“We took the traditional lands and smashed the traditional way of life. We brought the diseases, the alcohol. We committed the murders. We took the children from their mothers. We practiced discrimination and exclusion. It was our ignorance and our prejudice and our failure to imagine these things being done to us. With some noble exceptions, we failed to make the most basic human response and enter into their hearts and minds. We failed to ask ‘How would I feel if this were done to me?’ As a consequence, we failed to see that what we were doing degraded all of us”.

As a nation, we may have come close to this acknowledgement with these words from our then Prime Minister. Regrettably, this was the last we were to hear of such sentiments.

  • We have denied our indigenous brothers and sisters reparations for past wrongs and I refer here to the stolen generations. Rather than own up to these wrongs and stand tall to the challenge, we have engaged in acrimonious and unedifying debate about historical inaccuracies. Having unearthed the truth and scale of this wrong, we have said to the victims, “Well if this happened as you say it did, then here is our system of justice. Take your claims to the courts.” The few claims that have been made have been mightily resisted by Governments. The forensic obstacles which people face have proven to be utterly insurmountable. Calls from organisations such as the Public Interest Advocacy Centre for some form of reparation tribunal have fallen on cold and deaf ears.
  • Although native title is now part of the common law and land rights have legislative recognition, the dispossessed have been burdened by the dispossessor with an onus of proof which in most instances can never be met. Hal Wootten, the former Supreme Court Justice, and first Dean of this Law School described this unhappy state of affairs when he recently wrote:

“Even to access the minimal possibilities that native title holds for most indigenous people, those seeking native title have to prove that the State has not extinguished their rights by giving their land to someone else, as it was long able to do at the stroke of a pen, and that notwithstanding 200 years of dispossession, the disruption of protection and the regimentation of assimilation, they have maintained a recognisable group entity and a continuity of the tradition associated with land. Even if they succeed, their rights are subordinate to every other right created in a system that did not even acknowledge the possibility that their rights might exist.

He goes on to say:

“It did not have to be like this. Australia is not bound to mean spiritedly hold its indigenous people to the limited legal rights that ingenious lawyers can find surviving after 200 years of trampling on them. We seem to have forgotten that it is open to us to be generous and creative. There are plenty of precedents for creating special laws and special tribunals for issues that are unsuitable for the Courts.”[1]

  • We have denied the First Australians pride of citizenship. We have made every effort to deprive them of their self-respect, and we have humiliated them. The Israeli philosopher Avishai Margalit has said that a decent society is one whose institutions do not humiliate. In “The Decent Society” Margalit says:

“It is clear that the spirit of a just society cannot tolerate systematic humiliation by its basic institutions.

If humiliation means damaging people’s self respect, then it is clear that a necessary condition for the just society is that it should be a society that does not humiliate its members”.[2]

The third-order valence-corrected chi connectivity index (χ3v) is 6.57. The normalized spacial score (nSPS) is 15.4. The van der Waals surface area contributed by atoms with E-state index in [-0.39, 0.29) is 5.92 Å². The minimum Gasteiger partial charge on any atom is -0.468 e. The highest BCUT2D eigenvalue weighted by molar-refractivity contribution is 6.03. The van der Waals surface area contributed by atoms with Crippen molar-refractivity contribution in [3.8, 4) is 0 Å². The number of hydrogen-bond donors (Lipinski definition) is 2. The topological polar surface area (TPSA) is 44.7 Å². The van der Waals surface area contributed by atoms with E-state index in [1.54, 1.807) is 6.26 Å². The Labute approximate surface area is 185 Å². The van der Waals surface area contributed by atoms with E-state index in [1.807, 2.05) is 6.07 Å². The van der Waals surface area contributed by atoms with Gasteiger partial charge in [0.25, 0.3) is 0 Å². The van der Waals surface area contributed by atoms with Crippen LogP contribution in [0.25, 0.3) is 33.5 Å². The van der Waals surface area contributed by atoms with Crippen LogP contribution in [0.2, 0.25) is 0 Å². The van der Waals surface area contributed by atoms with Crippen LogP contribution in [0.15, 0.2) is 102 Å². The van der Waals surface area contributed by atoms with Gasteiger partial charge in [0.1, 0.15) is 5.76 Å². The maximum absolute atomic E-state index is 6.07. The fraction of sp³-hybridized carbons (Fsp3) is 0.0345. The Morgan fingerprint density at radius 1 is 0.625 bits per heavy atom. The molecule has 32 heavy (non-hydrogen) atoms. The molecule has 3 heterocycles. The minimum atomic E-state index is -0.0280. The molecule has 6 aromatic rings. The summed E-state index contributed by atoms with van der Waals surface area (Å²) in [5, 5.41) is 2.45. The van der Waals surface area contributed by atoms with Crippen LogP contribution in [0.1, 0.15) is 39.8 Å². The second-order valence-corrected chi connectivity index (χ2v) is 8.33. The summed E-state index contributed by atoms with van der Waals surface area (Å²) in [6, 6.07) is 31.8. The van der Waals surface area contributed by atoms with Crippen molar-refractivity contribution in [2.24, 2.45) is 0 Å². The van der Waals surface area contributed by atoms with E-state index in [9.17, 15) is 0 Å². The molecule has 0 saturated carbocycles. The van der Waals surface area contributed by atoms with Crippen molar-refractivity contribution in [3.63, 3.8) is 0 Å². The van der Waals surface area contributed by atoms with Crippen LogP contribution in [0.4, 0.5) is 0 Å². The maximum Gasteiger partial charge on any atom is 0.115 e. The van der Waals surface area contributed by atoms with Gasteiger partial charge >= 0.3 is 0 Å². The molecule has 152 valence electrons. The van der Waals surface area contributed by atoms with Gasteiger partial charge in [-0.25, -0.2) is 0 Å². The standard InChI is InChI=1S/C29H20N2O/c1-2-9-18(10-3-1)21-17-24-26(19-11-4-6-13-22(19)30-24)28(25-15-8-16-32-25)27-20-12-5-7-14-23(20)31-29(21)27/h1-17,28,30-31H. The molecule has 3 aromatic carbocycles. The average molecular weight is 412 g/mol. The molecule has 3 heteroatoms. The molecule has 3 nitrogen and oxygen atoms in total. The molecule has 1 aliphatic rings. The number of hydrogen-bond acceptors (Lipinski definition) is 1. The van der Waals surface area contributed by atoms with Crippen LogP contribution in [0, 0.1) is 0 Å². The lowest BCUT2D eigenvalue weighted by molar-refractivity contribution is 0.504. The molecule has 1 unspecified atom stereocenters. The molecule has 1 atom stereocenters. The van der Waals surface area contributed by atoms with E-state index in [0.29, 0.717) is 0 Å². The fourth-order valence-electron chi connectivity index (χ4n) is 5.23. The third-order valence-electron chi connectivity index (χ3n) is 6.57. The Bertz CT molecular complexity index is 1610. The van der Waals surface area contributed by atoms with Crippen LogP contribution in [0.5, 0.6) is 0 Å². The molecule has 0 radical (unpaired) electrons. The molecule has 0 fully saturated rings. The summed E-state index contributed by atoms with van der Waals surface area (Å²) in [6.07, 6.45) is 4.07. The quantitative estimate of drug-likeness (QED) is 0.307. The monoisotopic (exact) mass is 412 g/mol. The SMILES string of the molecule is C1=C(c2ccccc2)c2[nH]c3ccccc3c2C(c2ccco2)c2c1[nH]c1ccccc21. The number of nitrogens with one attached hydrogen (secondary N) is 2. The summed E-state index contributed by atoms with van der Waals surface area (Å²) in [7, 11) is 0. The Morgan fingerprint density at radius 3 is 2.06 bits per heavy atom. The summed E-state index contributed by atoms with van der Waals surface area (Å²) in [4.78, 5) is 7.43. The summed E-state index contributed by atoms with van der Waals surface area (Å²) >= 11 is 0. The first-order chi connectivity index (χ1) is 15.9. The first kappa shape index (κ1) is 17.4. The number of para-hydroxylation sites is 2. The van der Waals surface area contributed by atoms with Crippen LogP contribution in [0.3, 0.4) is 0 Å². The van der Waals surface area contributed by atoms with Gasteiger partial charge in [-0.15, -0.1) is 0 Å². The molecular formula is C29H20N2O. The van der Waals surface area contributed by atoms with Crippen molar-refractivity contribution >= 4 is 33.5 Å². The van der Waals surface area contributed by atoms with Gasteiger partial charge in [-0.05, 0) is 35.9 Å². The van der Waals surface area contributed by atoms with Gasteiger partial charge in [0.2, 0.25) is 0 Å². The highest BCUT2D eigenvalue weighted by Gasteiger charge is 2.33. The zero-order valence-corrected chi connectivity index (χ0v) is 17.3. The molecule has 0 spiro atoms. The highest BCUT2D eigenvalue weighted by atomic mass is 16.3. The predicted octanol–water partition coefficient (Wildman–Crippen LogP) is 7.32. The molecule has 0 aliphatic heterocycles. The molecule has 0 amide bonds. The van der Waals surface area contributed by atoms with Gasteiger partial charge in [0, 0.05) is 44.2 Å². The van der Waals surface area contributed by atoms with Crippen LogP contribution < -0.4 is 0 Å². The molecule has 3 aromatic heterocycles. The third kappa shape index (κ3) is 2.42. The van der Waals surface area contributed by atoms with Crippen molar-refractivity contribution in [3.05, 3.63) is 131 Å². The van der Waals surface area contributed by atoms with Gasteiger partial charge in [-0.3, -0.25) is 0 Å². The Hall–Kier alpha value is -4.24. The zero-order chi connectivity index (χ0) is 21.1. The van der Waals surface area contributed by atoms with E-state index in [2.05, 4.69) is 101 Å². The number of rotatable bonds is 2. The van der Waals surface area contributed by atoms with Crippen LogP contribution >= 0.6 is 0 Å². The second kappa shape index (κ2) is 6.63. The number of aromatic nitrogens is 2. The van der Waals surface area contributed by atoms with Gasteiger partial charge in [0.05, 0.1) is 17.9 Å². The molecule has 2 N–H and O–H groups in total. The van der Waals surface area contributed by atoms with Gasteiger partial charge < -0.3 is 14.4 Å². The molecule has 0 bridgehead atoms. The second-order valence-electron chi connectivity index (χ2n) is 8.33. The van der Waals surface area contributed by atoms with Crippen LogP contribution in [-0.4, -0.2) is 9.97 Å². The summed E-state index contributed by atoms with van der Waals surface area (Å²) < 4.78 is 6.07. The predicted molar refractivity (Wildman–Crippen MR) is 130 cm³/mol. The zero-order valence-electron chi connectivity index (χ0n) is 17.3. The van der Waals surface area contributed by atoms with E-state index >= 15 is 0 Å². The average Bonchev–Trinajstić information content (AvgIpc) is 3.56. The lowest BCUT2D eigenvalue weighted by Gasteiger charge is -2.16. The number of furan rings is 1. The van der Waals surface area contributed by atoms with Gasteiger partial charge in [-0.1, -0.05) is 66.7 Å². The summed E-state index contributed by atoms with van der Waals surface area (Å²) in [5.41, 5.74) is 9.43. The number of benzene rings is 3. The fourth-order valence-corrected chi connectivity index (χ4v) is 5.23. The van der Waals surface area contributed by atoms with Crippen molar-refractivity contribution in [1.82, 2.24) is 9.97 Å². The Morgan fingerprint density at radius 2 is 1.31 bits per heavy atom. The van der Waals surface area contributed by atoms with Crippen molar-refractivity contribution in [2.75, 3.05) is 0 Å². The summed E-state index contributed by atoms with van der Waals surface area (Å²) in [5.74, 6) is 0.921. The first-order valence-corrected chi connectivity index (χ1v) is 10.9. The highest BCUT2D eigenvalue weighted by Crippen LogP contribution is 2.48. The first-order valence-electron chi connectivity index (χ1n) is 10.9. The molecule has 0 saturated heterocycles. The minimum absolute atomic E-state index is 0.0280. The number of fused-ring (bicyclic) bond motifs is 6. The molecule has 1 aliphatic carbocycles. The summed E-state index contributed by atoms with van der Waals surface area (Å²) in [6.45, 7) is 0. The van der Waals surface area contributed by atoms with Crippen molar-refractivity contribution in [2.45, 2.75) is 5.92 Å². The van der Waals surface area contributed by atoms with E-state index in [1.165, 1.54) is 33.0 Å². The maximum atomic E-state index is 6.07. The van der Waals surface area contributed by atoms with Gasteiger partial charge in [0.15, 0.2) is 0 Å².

• You might ask how we have humiliated our fellow Australians. Well at the level of the big picture we have done our best to strip them of their sense of self-worth and human value. For 200 years, the message we have given them is that their lives in the context of their own unique cultural and spiritual identity are not worth living, that they represent ways of being which at best are irrelevant to us and which at worst degrade us. We have made it clear to them that they have no place in the dominant society unless it is to play by our rules.
  • I dare say that some would challenge me as to whether or not we continue to humiliate. Let me give you one recent example and that is the winding up of ATSIC. While there is no doubt that ATSIC was a very troubled and unsuccessful institution, its removal from the indigenous landscape was swift and indigenous people were by and large not consulted. True, there were Aboriginal voices highly critical of ATSIC and some called for its abolition. However, it was an institution which held the promise of indigenous representation in the capital of this nation. A major change like this in any other sector of society would only occur with patient discussion among stakeholders. We all know that when there are changes, for instance, to corporate law in Australia, these are long-heralded and only implemented after protracted discussion and debate with the business community. That did not happen with ATSIC. From where I stand there appeared to be little real engagement with indigenous Australia as to its abolition, and little, if any discussion about what should replace it. Instead indigenous Australia was told after the event, that the Government would itself select indigenous leaders with whom to discuss what kind of structures, if any, might replace ATSIC. Indeed the names of these people were announced today. I know and admire many of these people and they are well suited to the task. As a point of principle, however, Patrick Dodson has referred to this approach as the modern version of “breast plating”, taking us back to the 19th Century when white Australia selected the so-called chiefs and kings of indigenous nations bestowing them with breast plates to indicate their favoured status. These breast plates were conferred in arrogant ignorance of what leadership might have meant for these 19th Century indigenous communities. Patrick Dodson’s point is that breast-plating is alive and well in the 21st Century.